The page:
Zoom has a myriad of privacy issues, being reported every day.
- Zoom has admitted that calls from North America were routed to China.
- Zoom CEO said this happened due to surge in traffic on local datacentres.
- Zoom has said it has rectified the issue now.
Zoom has admitted that it routed some calls through China, raising far bigger questions on the flourishing video conferencing app. In addition to an apology to its users, Zoom has given an explanation to why the calls were directed to the company’s China servers after it was reported by security researchers at Citizen Lab. Due to a sudden surge in the number of users, Zoom had to ramp up its server capacity wherein it “mistakenly” let some calls from North America visit Chinese servers as a backup to overcome congestion.
“In our urgency to come to the aid of people around the world during this unprecedented pandemic, we added server capacity and deployed it quickly starting in China, where the outbreak began. In that process, we failed to fully implement our usual geo-fencing best practices. As a result, it is possible certain meetings were allowed to connect to systems in China, where they should not have been able to connect,” said Zoom CEO Eric Yuan in a blog post. “We have since corrected this, and would like to use this blog post to explain how our system typically works, where our misstep occurred, and how we will prevent these kinds of problems in the future.”
While the routing of calls to China is not a big problem, the nature of encryption on these calls is. Zoom had earlier stated in an explicit manner that it uses TLS-level encryption for video calls on its platform. This was said in a response to the concerns that Zoom is not providing end-to-end encryption for video calls despite mentioning the same on its website. In this case, where calls were routed to the servers in China, the possibility of interception looms over the private data that was transferred from North America. Due to the lack of E2E encryption, Zoom can be asked by the Chinese government to decrypt the data for legal purposes.
“During normal operations, Zoom clients attempt to connect to a series of primary datacenters in or near a user’s region, and if those multiple connection attempts fail due to network congestion or other issues, clients will reach out to two secondary datacenters off of a list of several secondary datacenters as a potential backup bridge to the Zoom platform. In all instances, Zoom clients are provided with a list of datacenters appropriate to their region. This system is critical to Zoom’s trademark reliability, particularly during times of massive internet stress,” said Yuan.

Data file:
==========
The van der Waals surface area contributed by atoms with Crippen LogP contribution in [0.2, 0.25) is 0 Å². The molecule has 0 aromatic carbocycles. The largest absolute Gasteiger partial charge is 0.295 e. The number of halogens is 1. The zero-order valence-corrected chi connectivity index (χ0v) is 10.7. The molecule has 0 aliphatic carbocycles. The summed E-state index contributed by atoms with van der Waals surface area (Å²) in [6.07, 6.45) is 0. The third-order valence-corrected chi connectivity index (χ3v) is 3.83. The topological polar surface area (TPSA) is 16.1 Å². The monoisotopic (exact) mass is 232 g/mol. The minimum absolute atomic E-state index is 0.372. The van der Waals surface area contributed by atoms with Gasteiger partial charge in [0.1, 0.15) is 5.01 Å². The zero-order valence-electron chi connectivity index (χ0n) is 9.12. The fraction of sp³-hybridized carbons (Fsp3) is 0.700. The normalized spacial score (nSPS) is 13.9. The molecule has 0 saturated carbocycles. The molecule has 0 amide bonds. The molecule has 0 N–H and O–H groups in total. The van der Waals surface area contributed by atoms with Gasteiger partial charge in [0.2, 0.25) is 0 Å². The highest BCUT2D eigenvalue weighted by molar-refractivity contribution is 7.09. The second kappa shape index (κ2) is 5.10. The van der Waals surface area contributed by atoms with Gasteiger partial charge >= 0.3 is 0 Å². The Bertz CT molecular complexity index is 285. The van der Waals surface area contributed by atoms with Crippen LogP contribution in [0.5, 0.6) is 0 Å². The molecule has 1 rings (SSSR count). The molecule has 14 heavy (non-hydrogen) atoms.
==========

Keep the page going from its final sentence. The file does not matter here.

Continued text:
What the Zoom CEO essentially means by this is that normally Zoom calls are routed within the same region where they originate and end. This process is called “geofencing”. However, in case the traffic on the local servers surges, the calls are redirected to the nearest data centre that has the maximum capacity available at the time. Several companies that are based in China are mandated to keep local data on the servers within the region. However, the companies outside China have been amply wary of the data localisation and privacy norms imposed by China and that the data can be interpreted arbitrarily.
Zoom’s Yuan has said the company immediately removed the China datacentres off the whitelist that manages secondary “backup bridges” for users outside of China. “This situation had no impact on our Zoom for Government cloud, which is a separate environment available for our government customers and any others who request the specifications of that environment,” he added.